For increased power, stiffer racquets flex (or bend) less at impact, keeping more energy in the ball, leading to more power in your shots.

Length: Longer Racquets Create More Leverage

The length of a tennis racquet is typically 27 inches. Oversized racquets may be up to 28 inches in length which adds power to your shots, due to increased leverage.

Most players should use a standard 27 inch racquet.

How String Type & Tension Affect Power

The string type and tension you use can be just as important as the racquet when it comes to hitting with power.

Generally, looser tensions will lead to more power due to the increased trampoline effect.

Read our guide on the best tennis strings to find the right strings for your racquet.

How to Choose a Tennis Racquet with Power

Now that you understand what makes a tennis racquet create power, you can start considering different options.

How Your Skill Level Affects Power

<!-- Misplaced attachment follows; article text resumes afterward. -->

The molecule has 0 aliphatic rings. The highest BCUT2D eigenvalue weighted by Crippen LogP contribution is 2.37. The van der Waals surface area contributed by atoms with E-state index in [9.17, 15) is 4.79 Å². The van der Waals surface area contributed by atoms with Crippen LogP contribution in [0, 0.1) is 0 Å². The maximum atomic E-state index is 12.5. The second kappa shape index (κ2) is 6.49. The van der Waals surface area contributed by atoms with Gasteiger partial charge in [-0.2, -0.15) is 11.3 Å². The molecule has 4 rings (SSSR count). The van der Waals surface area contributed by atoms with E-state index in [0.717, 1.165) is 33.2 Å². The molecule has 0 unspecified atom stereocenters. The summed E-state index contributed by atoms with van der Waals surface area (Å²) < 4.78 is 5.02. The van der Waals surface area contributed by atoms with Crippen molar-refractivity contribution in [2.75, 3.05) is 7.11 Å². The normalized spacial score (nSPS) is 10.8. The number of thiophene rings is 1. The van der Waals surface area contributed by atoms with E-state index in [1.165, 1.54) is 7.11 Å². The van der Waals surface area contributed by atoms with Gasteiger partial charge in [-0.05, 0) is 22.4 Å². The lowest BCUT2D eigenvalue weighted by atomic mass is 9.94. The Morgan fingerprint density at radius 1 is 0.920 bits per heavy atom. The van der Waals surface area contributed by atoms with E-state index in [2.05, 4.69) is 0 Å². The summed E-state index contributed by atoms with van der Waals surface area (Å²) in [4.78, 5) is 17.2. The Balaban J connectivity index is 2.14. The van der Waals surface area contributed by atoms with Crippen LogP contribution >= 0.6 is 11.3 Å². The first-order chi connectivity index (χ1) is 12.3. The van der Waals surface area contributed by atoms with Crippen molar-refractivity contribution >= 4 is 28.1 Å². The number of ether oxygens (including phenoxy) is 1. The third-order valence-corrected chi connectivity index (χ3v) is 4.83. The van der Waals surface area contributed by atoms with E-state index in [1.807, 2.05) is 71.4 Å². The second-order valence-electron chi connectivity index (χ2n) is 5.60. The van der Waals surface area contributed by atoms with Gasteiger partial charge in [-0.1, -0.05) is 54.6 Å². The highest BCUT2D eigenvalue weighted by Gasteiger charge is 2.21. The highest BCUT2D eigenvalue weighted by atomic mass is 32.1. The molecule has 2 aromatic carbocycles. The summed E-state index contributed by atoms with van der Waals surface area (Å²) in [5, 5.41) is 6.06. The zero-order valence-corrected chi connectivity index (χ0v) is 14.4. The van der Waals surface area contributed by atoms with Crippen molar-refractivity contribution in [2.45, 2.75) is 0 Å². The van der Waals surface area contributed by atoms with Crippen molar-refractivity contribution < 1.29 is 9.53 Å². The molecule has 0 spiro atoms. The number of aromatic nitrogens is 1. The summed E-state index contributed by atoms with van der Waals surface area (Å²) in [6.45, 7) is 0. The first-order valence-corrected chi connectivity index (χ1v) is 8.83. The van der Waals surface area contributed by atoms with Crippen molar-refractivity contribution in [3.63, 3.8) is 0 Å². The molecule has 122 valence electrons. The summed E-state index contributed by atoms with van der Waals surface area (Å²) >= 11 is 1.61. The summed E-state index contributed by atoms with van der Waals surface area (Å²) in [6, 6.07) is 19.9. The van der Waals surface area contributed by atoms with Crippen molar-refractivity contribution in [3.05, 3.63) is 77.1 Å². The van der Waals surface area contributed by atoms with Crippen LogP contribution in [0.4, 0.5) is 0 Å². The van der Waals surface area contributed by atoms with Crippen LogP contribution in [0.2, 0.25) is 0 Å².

In general, beginners will need more power and advanced players seek more control.

Beginners need more power

Players first learning the game of tennis should start with a light racquet featuring a larger head size. This will help them make contact with the ball consistently while learning to rally without wearing out their arm as their muscles get used to the game.

Look for:

  • Larger head size: over 100 square inches
  • Lighter frame: less than 11 ounces
  • More power

Intermediate players need a balanced racquet

Intermediate tennis racquets have a reduced head size and add a little more weight.

Look for:

  • Medium head size: 98 to 105 square inches
  • Medium weight frame: 10.1 to 11.5 ounces
  • Balance of power & control
Pro tennis players use racquets with less power
Pro tennis players, like Marie Bouzkova (right) and Lucie Hradecka, use racquets with less power and more control.

Advanced players need less power & more control

Advanced players should be using 95-100 square inch racquets that allow them to play with control, feel, and precision. These benefits will allow players to play more confidently as they go for their shots.

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Look for:

  • Smaller head size: 100 or fewer square inches